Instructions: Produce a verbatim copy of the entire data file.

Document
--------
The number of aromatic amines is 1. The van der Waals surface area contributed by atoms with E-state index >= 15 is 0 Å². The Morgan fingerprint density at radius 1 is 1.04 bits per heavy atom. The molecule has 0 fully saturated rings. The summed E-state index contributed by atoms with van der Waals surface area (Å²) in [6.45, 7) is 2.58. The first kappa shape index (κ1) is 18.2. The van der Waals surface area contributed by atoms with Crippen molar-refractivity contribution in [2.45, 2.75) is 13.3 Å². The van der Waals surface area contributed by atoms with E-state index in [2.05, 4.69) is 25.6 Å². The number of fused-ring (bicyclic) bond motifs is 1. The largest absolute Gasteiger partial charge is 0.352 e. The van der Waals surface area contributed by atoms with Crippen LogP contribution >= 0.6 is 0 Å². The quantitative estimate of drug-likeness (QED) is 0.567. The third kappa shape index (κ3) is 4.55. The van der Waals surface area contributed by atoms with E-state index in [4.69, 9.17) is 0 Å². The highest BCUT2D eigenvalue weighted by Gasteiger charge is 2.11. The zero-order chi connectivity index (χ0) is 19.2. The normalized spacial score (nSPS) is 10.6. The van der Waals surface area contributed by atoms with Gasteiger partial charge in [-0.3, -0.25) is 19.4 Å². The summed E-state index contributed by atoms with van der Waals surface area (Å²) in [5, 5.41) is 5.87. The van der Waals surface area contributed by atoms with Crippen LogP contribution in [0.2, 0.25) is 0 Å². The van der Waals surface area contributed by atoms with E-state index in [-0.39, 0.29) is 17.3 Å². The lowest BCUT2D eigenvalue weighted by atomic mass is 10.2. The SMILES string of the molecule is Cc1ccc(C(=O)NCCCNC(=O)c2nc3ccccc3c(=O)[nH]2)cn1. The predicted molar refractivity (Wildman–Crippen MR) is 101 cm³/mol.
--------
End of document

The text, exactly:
The number of aromatic amines is 1. The van der Waals surface area contributed by atoms with E-state index >= 15 is 0 Å². The Morgan fingerprint density at radius 1 is 1.04 bits per heavy atom. The molecule has 0 fully saturated rings. The summed E-state index contributed by atoms with van der Waals surface area (Å²) in [6.45, 7) is 2.58. The first kappa shape index (κ1) is 18.2. The van der Waals surface area contributed by atoms with Crippen molar-refractivity contribution in [2.45, 2.75) is 13.3 Å². The van der Waals surface area contributed by atoms with E-state index in [2.05, 4.69) is 25.6 Å². The number of fused-ring (bicyclic) bond motifs is 1. The largest absolute Gasteiger partial charge is 0.352 e. The van der Waals surface area contributed by atoms with Crippen LogP contribution >= 0.6 is 0 Å². The quantitative estimate of drug-likeness (QED) is 0.567. The third kappa shape index (κ3) is 4.55. The van der Waals surface area contributed by atoms with E-state index in [4.69, 9.17) is 0 Å². The highest BCUT2D eigenvalue weighted by Gasteiger charge is 2.11. The zero-order chi connectivity index (χ0) is 19.2. The normalized spacial score (nSPS) is 10.6. The van der Waals surface area contributed by atoms with Gasteiger partial charge in [-0.3, -0.25) is 19.4 Å². The summed E-state index contributed by atoms with van der Waals surface area (Å²) in [5, 5.41) is 5.87. The van der Waals surface area contributed by atoms with Crippen LogP contribution in [0.2, 0.25) is 0 Å². The van der Waals surface area contributed by atoms with E-state index in [-0.39, 0.29) is 17.3 Å². The lowest BCUT2D eigenvalue weighted by atomic mass is 10.2. The SMILES string of the molecule is Cc1ccc(C(=O)NCCCNC(=O)c2nc3ccccc3c(=O)[nH]2)cn1. The predicted molar refractivity (Wildman–Crippen MR) is 101 cm³/mol.